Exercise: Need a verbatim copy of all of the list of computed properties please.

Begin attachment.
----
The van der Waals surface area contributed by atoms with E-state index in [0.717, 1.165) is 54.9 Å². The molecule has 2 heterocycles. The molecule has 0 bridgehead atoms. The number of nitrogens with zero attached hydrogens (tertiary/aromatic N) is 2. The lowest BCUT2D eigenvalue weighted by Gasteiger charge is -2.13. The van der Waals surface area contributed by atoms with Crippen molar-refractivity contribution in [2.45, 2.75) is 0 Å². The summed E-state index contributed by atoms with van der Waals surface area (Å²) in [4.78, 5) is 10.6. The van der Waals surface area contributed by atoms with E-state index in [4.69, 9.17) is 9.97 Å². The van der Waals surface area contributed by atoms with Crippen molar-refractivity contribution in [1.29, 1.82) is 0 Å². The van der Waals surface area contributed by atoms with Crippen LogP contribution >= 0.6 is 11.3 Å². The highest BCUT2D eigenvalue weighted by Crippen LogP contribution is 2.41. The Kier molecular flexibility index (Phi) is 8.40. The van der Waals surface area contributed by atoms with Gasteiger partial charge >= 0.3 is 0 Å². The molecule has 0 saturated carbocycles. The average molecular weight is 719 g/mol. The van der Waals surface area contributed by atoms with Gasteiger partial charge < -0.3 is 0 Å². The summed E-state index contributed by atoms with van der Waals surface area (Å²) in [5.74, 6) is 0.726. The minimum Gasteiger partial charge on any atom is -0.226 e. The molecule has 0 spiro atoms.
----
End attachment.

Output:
The van der Waals surface area contributed by atoms with E-state index in [0.717, 1.165) is 54.9 Å². The molecule has 2 heterocycles. The molecule has 0 bridgehead atoms. The number of nitrogens with zero attached hydrogens (tertiary/aromatic N) is 2. The lowest BCUT2D eigenvalue weighted by Gasteiger charge is -2.13. The van der Waals surface area contributed by atoms with Crippen molar-refractivity contribution in [2.45, 2.75) is 0 Å². The summed E-state index contributed by atoms with van der Waals surface area (Å²) in [4.78, 5) is 10.6. The van der Waals surface area contributed by atoms with E-state index in [4.69, 9.17) is 9.97 Å². The van der Waals surface area contributed by atoms with Crippen molar-refractivity contribution in [1.29, 1.82) is 0 Å². The van der Waals surface area contributed by atoms with Crippen LogP contribution >= 0.6 is 11.3 Å². The highest BCUT2D eigenvalue weighted by Crippen LogP contribution is 2.41. The Kier molecular flexibility index (Phi) is 8.40. The van der Waals surface area contributed by atoms with Gasteiger partial charge >= 0.3 is 0 Å². The molecule has 0 saturated carbocycles. The average molecular weight is 719 g/mol. The van der Waals surface area contributed by atoms with Gasteiger partial charge < -0.3 is 0 Å². The summed E-state index contributed by atoms with van der Waals surface area (Å²) in [5.74, 6) is 0.726. The minimum Gasteiger partial charge on any atom is -0.226 e. The molecule has 0 spiro atoms.